‘GLOW’ Is Among Netflix’s Very Best

With an outstanding ensemble cast and sharp writing to ground its outlandish subject matter, GLOW is a knockout.

Are you hiring actors to play wrestlers, or are we the wrestlers?

–Ruth Wilder

Yes.

–Sam Sylvia

Let me say this from the outset: I don’t give a shit about professional wrestling, be it men’s or women’s. I can only name three wrestlers, and that’s only because The Rock, Hulk Hogan, and John Cena have become celebrities whose spheres of influence have managed to extend beyond the constraints of the WWE. It is the near opposite of almost all the culture and entertainment I love, and you may feel the same way. Still, do not let that dissuade you from watching GLOW, Netflix’s new series about female professional wrestlers based on the real 1980s show of the same name. It’s smart and hilarious, subtle and heartfelt — four words I wouldn’t use to describe the “sport” of wrestling itself. GLOW is fantastic, and you’ll be missing one of the best shows of the year if you let something like distaste for professional wrestling get in the way.

Alison Brie as Ruth Wilder
GLOW originates from a clever solution to a common television problem: how do we get more female-centric shows when the demographic that drives production and ratings has always been young men? GLOW’s creators Liz Flahive and Carly Mensch even work the problem into their show’s opening scene, in which struggling actress Ruth Wilder (Alison Brie, Community) delivers a powerhouse monologue about business and power for a TV audition. After her take, she wipes tears away from her eyes and thanks the casting director for the opportunity. “There just aren’t roles like this out there for women right now,” she gushes. Stone-faced, the casting director informs her that she was reading the man’s part. Deflated, Ruth performs the real audition: a knock at the door and an announcement that the male character’s wife is on the phone.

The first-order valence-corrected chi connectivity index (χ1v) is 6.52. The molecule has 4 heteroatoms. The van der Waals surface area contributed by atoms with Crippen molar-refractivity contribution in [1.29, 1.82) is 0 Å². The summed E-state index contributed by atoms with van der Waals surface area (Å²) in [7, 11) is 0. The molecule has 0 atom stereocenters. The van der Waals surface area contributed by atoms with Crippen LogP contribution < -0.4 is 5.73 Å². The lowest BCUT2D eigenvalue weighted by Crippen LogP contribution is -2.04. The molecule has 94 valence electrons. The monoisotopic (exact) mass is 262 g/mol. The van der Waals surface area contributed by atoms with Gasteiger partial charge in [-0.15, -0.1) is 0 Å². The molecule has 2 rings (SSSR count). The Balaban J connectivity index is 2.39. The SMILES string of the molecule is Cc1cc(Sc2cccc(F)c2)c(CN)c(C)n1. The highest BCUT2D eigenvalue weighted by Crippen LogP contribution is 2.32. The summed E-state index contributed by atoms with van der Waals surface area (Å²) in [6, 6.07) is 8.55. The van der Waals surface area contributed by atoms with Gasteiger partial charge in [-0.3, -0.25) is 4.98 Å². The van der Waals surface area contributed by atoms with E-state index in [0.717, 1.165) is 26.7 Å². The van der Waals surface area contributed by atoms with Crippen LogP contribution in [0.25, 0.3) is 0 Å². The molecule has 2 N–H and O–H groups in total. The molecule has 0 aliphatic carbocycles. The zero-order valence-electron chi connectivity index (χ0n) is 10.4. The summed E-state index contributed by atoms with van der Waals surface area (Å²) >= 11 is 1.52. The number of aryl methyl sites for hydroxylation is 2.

Ruth is desperate for work, any work, but there may be a reason that she’s not even getting the limited parts that do exist for women. Ruth is an adult version of a high school theater kid, a hyperactive ball of overacting and enthusiasm that makes her exhausting even if her heart is in the right place. Things are no better for her best friend, Debbie Eagan (Betty Gilpin, Nurse Jackie), a former soap opera actress whose push for better plots ended with her character written into a year-long coma and subsequently recast. So when the casting director calls offering Ruth a role in an “untraditional” television production, she agrees to audition without any further questions.

Betty Gilpin as Debbie Eagan
The production in question is “The Gorgeous Ladies of Wrestling,” or GLOW, which producers hope they can sell to a young male audience that wants the physicality of professional wrestling, but with more sex appeal. The term “cat fight” noticeably pops up in the sales pitch. It’s a bridge too far for half of the gathered crowd, who immediately walk out the door, but Ruth is intrigued; she soon finds herself learning chokeholds and arm bars in a dilapidated gym. The whole operation is under the sarcastic, half-hearted management of washed-up B-movie director Sam Sylvia (Marc Maron). Sam smokes his way through every episode, remembering the glory days of his schlock horror films as his actresses learn enough wrestling moves to hopefully be convincing.

Even if you aren’t a wrestling fan, it’s impossible to not appreciate the physicality and commitment of GLOW’s actresses and, by extension, their real world inspirations. GLOW presents wrestling as a meat ballet where much of the bruising is real, even if the stories’ consequences aren’t. It’s soap opera gymnastics, equal parts acting and athleticism. Brie, Gilpin, and the other actresses are really throwing each other around for your amusement, and you can’t ignore that.